In Venezuela we don’t have that. Our ports and airports are so creaky and inefficient, we might as well live in Antarctica. It doesn’t matter one bit to be physically close to major consumption centers if unloading a container in La Guaira takes 19 days. And bringing the world economy closer to home means nothing if our factories are going to suffer from constant blackouts.
Of course, the next thing we need to take care of are the “soft” constraints, those that have to do with tariffs (the taxes we pay for imports, and the taxes that our exports pay in other countries) and exchange rates.
I think it’s no secret that, if Venezuela is going to develop, we are going to have to get rid of Cadivi at some point, but that’s the subject of another post. Our nation should have a stable exchange rate environment, and that means an undervalued currency, or more likely, a currency that takes into account the fact that $100 a barrel of oil is an extraordinary situation, not a permanent one.
Given that we should move to a situation where our currency is undervalued, we would do well with harmonising our tariff structure. There are way too many exemptions in our tariff code, and these need to be simplified. For example, did you know that imported cereals pay an 85% tax, while imported fruit pays 36%? What chavista genius came up with that decision? Harmonising and decreasing tariffs sends a signal to the world that we mean business, and that our business is trade.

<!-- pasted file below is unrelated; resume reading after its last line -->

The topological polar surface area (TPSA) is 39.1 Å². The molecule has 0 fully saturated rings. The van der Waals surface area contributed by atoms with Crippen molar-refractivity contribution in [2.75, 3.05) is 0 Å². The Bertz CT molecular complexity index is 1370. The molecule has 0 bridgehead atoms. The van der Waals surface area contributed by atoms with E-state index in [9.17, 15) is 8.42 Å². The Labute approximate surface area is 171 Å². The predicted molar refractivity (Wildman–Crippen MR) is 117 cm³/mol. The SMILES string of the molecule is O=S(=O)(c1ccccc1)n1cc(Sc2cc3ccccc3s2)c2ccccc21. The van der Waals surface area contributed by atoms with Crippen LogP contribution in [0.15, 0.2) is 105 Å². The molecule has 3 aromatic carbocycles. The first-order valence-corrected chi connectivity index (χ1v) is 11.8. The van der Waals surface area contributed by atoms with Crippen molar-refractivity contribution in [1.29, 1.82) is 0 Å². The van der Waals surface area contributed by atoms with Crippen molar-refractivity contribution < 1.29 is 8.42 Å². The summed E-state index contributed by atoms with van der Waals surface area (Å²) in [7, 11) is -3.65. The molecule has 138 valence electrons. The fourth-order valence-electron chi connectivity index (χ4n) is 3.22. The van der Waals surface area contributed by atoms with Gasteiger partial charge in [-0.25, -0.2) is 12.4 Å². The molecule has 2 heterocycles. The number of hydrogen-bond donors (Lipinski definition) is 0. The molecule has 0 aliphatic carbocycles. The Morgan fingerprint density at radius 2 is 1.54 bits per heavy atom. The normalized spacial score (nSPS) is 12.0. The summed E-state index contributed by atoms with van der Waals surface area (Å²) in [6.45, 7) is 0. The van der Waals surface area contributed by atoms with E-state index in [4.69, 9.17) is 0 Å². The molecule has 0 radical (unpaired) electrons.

I also think we need to focus on using the tools at our disposal to learn to export. For example, supermarkets in the Dominican Republic, Cuba, Jamaica, Nicaragua, and in all the other countries that live off our oil wealth should be stocked up with Venezuelan goods and services. By using our oil as leverage, we can gain access to valuable markets that can teach our private companies how to export.
Finally, we need to learn to use technology. The government’s role, here, is crucial. We need to come up with a number of industries in which we have comparative advantage, and provide the incentives for technology adoption (and hopscotching) on a massive scale. The government needs to use oil rents to help our country accumulate capital that will make us more productive in the future, and stop using it to finance the raspaítos.
For example, there is simply no reason why Venezuela is not a world-class plastics producer. There is simply no reason why we are not leaders in oil consulting services, refining, drilling, or in the production of machinery for these activities. No reason at all.
That, in a nutshell, is what we need to do: invest in infrastructure – and use the private sector for that! -, harmonize exchange rates, lower tariffs, open markets for Venezuelan firms, and bring technology home.
Easier said than done, I know, but that’s the way to go.
Note: I am not an expert on these topics that I write about. The point of these posts is to get a conversation going, so I welcome any criticisms or half-baked ideas that will surely be the norm. I also would love to hear what is missing from the list of things I highlight. This holds for future posts as well.